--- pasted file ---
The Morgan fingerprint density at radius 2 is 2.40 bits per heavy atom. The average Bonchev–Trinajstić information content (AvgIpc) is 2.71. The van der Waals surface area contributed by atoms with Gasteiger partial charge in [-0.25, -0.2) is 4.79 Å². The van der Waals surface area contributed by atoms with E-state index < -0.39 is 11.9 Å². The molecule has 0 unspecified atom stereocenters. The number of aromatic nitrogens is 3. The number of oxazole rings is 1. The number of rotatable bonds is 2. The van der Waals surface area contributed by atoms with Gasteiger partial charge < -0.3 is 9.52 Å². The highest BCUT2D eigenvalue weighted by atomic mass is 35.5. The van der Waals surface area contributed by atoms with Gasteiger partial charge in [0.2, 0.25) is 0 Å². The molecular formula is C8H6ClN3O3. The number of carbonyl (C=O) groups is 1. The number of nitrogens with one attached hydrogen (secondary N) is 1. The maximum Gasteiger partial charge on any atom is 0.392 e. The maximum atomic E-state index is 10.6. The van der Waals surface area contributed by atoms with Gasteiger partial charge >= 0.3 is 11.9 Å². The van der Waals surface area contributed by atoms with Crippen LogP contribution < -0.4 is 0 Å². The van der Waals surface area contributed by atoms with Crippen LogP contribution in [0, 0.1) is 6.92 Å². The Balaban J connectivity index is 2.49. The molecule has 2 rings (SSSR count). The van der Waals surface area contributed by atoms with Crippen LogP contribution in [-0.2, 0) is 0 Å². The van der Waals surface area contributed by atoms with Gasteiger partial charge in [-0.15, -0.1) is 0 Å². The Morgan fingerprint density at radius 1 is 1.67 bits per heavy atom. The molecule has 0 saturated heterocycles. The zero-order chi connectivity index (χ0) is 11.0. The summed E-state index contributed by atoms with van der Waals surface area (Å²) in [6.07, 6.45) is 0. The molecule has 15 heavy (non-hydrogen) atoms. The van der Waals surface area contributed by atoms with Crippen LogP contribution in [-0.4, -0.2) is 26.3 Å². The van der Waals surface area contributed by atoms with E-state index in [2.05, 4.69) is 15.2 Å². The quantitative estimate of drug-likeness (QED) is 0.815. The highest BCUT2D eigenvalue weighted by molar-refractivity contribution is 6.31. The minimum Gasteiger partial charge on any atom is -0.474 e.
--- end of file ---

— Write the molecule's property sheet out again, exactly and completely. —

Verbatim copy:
The Morgan fingerprint density at radius 2 is 2.40 bits per heavy atom. The average Bonchev–Trinajstić information content (AvgIpc) is 2.71. The van der Waals surface area contributed by atoms with Gasteiger partial charge in [-0.25, -0.2) is 4.79 Å². The van der Waals surface area contributed by atoms with E-state index < -0.39 is 11.9 Å². The molecule has 0 unspecified atom stereocenters. The number of aromatic nitrogens is 3. The number of oxazole rings is 1. The number of rotatable bonds is 2. The van der Waals surface area contributed by atoms with Gasteiger partial charge < -0.3 is 9.52 Å². The highest BCUT2D eigenvalue weighted by atomic mass is 35.5. The van der Waals surface area contributed by atoms with Gasteiger partial charge in [0.2, 0.25) is 0 Å². The molecular formula is C8H6ClN3O3. The number of carbonyl (C=O) groups is 1. The number of nitrogens with one attached hydrogen (secondary N) is 1. The maximum Gasteiger partial charge on any atom is 0.392 e. The maximum atomic E-state index is 10.6. The van der Waals surface area contributed by atoms with Gasteiger partial charge >= 0.3 is 11.9 Å². The van der Waals surface area contributed by atoms with Crippen LogP contribution < -0.4 is 0 Å². The van der Waals surface area contributed by atoms with Crippen LogP contribution in [0, 0.1) is 6.92 Å². The Balaban J connectivity index is 2.49. The molecule has 2 rings (SSSR count). The van der Waals surface area contributed by atoms with Crippen LogP contribution in [-0.2, 0) is 0 Å². The van der Waals surface area contributed by atoms with Gasteiger partial charge in [-0.15, -0.1) is 0 Å². The Morgan fingerprint density at radius 1 is 1.67 bits per heavy atom. The molecule has 0 saturated heterocycles. The zero-order chi connectivity index (χ0) is 11.0. The summed E-state index contributed by atoms with van der Waals surface area (Å²) in [6.07, 6.45) is 0. The molecule has 15 heavy (non-hydrogen) atoms. The van der Waals surface area contributed by atoms with Crippen LogP contribution in [-0.4, -0.2) is 26.3 Å². The van der Waals surface area contributed by atoms with E-state index in [2.05, 4.69) is 15.2 Å². The quantitative estimate of drug-likeness (QED) is 0.815. The highest BCUT2D eigenvalue weighted by molar-refractivity contribution is 6.31. The minimum Gasteiger partial charge on any atom is -0.474 e.